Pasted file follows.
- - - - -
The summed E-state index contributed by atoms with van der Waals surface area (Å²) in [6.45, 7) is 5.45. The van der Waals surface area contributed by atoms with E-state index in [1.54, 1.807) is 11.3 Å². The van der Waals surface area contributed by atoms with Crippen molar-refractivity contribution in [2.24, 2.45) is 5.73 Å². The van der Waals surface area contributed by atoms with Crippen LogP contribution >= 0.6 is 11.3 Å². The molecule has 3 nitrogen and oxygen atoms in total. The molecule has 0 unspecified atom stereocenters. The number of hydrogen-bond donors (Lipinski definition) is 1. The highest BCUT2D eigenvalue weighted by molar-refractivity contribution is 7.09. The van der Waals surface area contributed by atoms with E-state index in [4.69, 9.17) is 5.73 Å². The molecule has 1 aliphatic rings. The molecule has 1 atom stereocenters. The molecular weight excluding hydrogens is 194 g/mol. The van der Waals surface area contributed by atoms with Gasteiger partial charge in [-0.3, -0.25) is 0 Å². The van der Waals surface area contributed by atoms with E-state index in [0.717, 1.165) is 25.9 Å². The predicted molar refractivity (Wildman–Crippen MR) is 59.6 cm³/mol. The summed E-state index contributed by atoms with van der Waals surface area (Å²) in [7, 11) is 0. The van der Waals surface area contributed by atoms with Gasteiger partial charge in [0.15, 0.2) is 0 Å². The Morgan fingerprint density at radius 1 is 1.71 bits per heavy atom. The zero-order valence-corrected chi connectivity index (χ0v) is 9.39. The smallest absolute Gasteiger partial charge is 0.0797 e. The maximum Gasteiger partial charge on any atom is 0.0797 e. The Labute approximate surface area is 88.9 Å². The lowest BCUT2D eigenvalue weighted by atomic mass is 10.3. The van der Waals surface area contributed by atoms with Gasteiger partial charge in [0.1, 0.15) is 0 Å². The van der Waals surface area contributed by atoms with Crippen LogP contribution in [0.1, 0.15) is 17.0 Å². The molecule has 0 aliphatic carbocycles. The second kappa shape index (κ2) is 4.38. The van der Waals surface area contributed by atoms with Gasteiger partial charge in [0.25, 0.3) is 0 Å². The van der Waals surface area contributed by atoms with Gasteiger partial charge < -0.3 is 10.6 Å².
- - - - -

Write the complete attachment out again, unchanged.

The summed E-state index contributed by atoms with van der Waals surface area (Å²) in [6.45, 7) is 5.45. The van der Waals surface area contributed by atoms with E-state index in [1.54, 1.807) is 11.3 Å². The van der Waals surface area contributed by atoms with Crippen molar-refractivity contribution in [2.24, 2.45) is 5.73 Å². The van der Waals surface area contributed by atoms with Crippen LogP contribution >= 0.6 is 11.3 Å². The molecule has 3 nitrogen and oxygen atoms in total. The molecule has 0 unspecified atom stereocenters. The number of hydrogen-bond donors (Lipinski definition) is 1. The highest BCUT2D eigenvalue weighted by molar-refractivity contribution is 7.09. The van der Waals surface area contributed by atoms with E-state index in [4.69, 9.17) is 5.73 Å². The molecule has 1 aliphatic rings. The molecule has 1 atom stereocenters. The molecular weight excluding hydrogens is 194 g/mol. The van der Waals surface area contributed by atoms with Gasteiger partial charge in [-0.3, -0.25) is 0 Å². The van der Waals surface area contributed by atoms with E-state index in [0.717, 1.165) is 25.9 Å². The predicted molar refractivity (Wildman–Crippen MR) is 59.6 cm³/mol. The summed E-state index contributed by atoms with van der Waals surface area (Å²) in [7, 11) is 0. The van der Waals surface area contributed by atoms with Gasteiger partial charge in [0.15, 0.2) is 0 Å². The Morgan fingerprint density at radius 1 is 1.71 bits per heavy atom. The zero-order valence-corrected chi connectivity index (χ0v) is 9.39. The smallest absolute Gasteiger partial charge is 0.0797 e. The maximum Gasteiger partial charge on any atom is 0.0797 e. The Labute approximate surface area is 88.9 Å². The lowest BCUT2D eigenvalue weighted by atomic mass is 10.3. The van der Waals surface area contributed by atoms with Gasteiger partial charge in [0.1, 0.15) is 0 Å². The van der Waals surface area contributed by atoms with Crippen LogP contribution in [0.1, 0.15) is 17.0 Å². The molecule has 0 aliphatic carbocycles. The second kappa shape index (κ2) is 4.38. The van der Waals surface area contributed by atoms with Gasteiger partial charge in [0.25, 0.3) is 0 Å². The van der Waals surface area contributed by atoms with Gasteiger partial charge < -0.3 is 10.6 Å².